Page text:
But i can see why people want to use it as a filter. Doing Maths gives signals that you are structured, you are able to handle abstractions, you care good with numbers, you can review and analyse numbers, so on and so forth. It also gives signals that you are a good analyst (not that sure about this one). I would also posit that people with maths are maybe a bit more financial literate? although I dont have any evidence for this

So interesting view. 

Thursday, September 1

Public Mass Modern Education, Religion, and Human Capital in Twentieth-Century Egypt

People faff around with educational systems at their peril because the impact of even minor changes are felt 2-3 generations ahead. But people dont listen and as the quote goes, fools rush in where angels fear to tread.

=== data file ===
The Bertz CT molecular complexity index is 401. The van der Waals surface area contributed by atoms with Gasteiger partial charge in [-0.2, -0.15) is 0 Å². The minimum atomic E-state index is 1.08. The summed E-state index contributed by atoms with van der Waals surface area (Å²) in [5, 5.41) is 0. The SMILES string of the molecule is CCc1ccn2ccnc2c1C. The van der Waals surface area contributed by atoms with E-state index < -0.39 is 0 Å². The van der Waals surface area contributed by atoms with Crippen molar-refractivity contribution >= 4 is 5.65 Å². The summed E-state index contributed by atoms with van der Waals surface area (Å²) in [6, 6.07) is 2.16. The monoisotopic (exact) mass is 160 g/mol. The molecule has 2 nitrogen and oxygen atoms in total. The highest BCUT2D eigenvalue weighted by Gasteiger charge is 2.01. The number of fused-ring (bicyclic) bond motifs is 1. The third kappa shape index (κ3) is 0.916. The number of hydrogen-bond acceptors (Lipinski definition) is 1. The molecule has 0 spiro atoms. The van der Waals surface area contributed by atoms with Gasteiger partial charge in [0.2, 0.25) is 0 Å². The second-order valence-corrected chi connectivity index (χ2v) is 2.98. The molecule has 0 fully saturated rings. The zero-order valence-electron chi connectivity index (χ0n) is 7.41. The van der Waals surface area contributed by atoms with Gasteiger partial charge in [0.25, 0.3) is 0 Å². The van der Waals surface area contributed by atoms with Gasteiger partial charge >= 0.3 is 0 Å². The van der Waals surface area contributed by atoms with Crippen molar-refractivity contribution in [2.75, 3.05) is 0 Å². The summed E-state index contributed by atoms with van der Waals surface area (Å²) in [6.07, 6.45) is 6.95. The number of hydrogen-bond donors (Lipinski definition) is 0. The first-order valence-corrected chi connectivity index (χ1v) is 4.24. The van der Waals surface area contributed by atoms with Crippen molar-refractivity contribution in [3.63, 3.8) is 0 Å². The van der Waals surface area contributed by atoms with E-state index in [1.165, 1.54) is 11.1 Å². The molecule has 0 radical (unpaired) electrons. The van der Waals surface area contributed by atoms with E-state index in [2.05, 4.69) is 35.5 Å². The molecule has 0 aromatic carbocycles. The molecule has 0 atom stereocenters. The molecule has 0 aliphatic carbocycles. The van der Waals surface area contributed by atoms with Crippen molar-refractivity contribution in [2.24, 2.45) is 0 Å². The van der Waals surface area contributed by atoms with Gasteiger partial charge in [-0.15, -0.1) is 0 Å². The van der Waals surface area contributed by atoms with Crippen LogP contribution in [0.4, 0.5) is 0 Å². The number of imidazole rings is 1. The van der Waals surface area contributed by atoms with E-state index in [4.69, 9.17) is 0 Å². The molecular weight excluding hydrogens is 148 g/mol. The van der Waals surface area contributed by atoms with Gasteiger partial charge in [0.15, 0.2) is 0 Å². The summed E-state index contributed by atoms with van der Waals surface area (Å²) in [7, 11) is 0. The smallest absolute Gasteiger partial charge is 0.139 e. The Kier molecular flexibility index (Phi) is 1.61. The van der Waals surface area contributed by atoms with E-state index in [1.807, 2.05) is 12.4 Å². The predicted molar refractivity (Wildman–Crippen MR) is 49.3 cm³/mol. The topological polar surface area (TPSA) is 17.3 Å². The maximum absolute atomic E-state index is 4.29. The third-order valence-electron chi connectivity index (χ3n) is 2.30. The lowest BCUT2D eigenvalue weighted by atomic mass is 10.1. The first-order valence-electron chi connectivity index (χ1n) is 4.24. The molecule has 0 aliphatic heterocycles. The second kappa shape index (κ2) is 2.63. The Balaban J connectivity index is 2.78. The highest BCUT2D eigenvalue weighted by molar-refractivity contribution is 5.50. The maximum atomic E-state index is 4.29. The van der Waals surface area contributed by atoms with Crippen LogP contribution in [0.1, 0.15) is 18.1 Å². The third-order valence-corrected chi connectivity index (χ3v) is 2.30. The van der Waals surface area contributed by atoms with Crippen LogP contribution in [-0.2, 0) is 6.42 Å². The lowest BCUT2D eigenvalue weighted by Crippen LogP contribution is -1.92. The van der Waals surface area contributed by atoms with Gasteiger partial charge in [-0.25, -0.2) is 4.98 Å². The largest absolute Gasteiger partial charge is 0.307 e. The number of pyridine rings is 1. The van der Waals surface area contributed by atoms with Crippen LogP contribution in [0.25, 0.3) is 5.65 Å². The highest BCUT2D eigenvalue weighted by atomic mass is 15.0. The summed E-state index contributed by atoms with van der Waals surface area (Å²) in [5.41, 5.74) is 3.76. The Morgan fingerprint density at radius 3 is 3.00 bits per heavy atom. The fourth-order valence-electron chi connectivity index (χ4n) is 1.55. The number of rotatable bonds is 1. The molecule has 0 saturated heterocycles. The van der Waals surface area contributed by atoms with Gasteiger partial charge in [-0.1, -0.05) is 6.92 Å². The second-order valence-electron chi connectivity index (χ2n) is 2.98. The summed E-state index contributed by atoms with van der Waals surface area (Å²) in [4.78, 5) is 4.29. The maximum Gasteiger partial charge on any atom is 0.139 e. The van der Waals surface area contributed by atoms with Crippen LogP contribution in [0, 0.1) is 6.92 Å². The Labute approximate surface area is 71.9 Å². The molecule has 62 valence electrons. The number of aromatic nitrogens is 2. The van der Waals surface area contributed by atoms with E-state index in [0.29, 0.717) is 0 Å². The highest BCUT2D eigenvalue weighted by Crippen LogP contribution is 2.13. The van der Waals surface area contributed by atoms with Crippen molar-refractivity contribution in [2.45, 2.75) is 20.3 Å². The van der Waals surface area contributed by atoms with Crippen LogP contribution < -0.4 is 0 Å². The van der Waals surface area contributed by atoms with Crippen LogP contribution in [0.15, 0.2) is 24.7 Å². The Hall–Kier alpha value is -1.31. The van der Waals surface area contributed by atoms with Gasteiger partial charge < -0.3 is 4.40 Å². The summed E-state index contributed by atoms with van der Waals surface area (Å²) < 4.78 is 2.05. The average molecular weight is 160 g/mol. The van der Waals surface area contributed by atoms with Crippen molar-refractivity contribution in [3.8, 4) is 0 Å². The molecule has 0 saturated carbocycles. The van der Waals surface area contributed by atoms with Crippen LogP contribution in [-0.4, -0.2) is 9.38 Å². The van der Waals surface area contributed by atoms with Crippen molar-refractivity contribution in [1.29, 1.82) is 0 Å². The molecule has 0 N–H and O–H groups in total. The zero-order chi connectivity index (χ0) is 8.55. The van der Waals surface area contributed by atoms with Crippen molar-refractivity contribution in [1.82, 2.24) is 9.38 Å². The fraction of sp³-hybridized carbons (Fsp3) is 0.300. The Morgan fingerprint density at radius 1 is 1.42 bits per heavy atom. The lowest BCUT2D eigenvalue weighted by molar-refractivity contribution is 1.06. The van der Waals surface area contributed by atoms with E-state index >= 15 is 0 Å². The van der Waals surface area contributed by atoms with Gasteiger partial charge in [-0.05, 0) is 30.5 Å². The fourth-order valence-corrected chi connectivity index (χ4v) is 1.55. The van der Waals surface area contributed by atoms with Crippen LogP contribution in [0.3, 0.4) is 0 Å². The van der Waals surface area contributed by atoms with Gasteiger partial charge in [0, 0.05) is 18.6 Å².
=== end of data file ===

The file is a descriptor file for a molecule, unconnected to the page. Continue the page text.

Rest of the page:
See this example from Egypt

Public mass modern education was a major pillar of state-led development in the post-Colonial period. I examine the impact of Egypt's transformation in 1951–1953 of traditional elementary schools (kuttabs) into modern primary schools on the Christian-Muslim educational and occupational differentials, which were in favor of Christians. The reform granted kuttabs' graduates (where Muslim students were over-represented) access to higher stages of education that were previously confined to primary schools' graduates. Exploiting the variation in exposure to the reform across cohorts and districts of birth among males in 1986, I find that the reform benefited Muslims but not Christians.